One such question asked for a "[b]rief description of
any significant client relationships severed within the last
two years." In response, Mr. Bostrom identified three
groups that had terminated their relationships with MBA over
the last two years. Ms. Wasson explained that because the
major asset they were purchasing was the client list, or
MBA's book of business, the retention rate of MBA's
clients was significant to her when she evaluated the
business. Mr. Bostrom represented that MBA had a client
retention rate of 98 percent.
On February 1, 2010, Dr. Haynes and Ms. Wasson's
business, Maverick Benefit Advisors, LLC (Maverick), entered
into an Asset Purchase Agreement with MBA pursuant to which
Maverick was to purchase MBA's health insurance claims
administration business. That agreement contained a provision
warranting the information provided by MBA was true:
The representations and warranties of the Seller contained in
this Agreement or other instrument furnished by the Seller
pursuant to this Agreement do not contain any untrue
statement of a material fact and do not omit to state any
fact necessary to make any statement herein or therein not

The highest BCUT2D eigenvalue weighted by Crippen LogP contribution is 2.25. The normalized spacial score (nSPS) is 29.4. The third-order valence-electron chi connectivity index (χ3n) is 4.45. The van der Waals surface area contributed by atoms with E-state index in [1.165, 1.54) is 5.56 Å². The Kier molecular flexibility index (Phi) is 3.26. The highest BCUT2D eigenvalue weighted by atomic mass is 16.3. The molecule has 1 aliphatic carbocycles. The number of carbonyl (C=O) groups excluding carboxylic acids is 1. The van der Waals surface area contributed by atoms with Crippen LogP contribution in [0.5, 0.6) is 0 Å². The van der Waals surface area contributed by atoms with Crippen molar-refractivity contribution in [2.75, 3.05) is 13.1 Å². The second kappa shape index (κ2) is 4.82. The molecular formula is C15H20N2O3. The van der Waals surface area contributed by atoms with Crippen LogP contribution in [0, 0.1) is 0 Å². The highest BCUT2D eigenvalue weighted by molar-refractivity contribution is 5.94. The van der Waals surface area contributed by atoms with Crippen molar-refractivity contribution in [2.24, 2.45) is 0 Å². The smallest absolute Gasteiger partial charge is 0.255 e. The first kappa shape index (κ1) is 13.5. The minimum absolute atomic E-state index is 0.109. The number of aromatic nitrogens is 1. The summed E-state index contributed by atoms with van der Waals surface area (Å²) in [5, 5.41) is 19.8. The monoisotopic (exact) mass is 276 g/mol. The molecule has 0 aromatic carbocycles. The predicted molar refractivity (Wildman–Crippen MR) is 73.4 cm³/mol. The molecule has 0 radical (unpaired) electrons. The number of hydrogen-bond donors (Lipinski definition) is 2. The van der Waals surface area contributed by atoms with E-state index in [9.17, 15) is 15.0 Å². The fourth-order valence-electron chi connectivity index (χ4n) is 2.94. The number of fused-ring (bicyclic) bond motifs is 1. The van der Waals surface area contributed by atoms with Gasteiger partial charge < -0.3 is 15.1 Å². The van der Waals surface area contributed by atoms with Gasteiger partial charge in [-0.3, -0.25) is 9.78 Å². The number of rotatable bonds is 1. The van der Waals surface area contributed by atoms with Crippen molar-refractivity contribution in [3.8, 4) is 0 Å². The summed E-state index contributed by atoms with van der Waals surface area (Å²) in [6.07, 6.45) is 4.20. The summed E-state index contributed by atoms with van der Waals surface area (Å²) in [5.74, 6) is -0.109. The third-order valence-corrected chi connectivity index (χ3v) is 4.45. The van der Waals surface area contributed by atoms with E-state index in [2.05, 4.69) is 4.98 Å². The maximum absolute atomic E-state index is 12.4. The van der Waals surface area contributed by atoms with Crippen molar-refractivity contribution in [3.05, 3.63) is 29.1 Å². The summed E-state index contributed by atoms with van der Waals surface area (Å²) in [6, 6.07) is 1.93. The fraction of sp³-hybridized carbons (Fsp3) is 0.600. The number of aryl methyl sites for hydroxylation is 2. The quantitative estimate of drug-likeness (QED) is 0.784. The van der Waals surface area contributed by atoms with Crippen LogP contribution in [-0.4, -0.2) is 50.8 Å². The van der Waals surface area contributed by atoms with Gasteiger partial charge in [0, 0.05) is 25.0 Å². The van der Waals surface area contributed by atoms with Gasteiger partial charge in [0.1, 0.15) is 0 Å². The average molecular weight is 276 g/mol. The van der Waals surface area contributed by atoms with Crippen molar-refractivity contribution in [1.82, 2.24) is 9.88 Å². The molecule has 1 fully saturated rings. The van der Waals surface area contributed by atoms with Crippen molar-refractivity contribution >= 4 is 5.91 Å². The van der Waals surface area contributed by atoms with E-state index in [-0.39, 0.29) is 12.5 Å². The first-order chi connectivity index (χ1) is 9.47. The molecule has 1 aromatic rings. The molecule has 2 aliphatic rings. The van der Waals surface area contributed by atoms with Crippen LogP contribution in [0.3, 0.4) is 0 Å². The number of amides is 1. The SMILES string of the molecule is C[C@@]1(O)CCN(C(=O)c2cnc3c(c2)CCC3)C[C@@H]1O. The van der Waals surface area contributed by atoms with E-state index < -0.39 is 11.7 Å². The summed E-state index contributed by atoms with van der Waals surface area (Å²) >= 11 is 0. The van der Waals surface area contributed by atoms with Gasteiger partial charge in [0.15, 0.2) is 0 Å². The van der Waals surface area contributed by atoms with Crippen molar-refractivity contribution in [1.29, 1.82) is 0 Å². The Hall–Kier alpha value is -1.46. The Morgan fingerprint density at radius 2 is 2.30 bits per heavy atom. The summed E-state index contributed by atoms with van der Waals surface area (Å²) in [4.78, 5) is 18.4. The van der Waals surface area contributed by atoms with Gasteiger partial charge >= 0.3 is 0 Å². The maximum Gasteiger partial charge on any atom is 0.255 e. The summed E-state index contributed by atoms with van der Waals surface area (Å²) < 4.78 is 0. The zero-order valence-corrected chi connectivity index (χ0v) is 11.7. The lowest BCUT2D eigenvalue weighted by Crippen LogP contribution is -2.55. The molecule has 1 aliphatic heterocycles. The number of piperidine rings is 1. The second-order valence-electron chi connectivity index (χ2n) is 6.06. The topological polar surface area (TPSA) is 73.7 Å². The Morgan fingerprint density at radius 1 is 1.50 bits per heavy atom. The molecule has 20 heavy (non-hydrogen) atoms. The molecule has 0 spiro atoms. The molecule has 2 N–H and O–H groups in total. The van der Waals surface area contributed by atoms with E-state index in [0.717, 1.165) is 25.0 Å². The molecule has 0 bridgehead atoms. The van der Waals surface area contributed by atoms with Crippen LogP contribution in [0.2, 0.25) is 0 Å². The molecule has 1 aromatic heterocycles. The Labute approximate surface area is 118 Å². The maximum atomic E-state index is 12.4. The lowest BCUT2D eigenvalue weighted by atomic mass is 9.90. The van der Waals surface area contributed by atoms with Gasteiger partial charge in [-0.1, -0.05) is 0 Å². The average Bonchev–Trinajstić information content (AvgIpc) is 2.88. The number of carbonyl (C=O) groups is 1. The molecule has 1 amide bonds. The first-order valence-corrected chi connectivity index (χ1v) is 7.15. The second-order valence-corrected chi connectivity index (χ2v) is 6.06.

misleading or necessary to a correct presentation of all
material aspects of the Business and the matters contemplated
under this Agreement.
agreed to pay a total of $4, 395, 582 for the business.
Maverick paid one-half of the purchase price in cash and
executed a Promissory Note for the remaining balance of $2,
197, 791. Maverick's principals, Dr. Haynes and Ms.
Wasson, personally guaranteed the note. In addition, Maverick
entered into a Personal Service Contract with Mr. Bostrom,
the previous owner of MBA, to secure his assistance with the
transition in ownership and management of the business.
Ms. Wasson testified that over the next 18 months, she
discovered a number of inaccuracies in the information
provided by Mr. Bostrom prior to the sale. For example, the
98 percent retention rate provided by Mr. Bostrom was not
supported by the facts: over the two years prior to the
purchase, MBA had lost 35 percent of its business. At trial,
Mr. Bostrom admitted that when he responded to the question
of whether MBA had lost any significant clients, he should
have included a fourth group, Oftedal Construction Company,
which had approximately 200 members enrolled on average, but
that he failed to do so. He also admitted that MBA lost a
number of other clients that he did not consider to be
significant and therefore did not disclose to Dr. Haynes and
Ms. Wasson. In fact, in 2008, MBA lost a total of 19 groups;
and in 2009, it lost a total of 15 groups.
Ms. Wasson and Dr. Haynes also discovered that Mr. Bostrom
had failed to disclose information relating to the Wyoming
Associated Builders Insurance Trust (WABIT) group, MBA's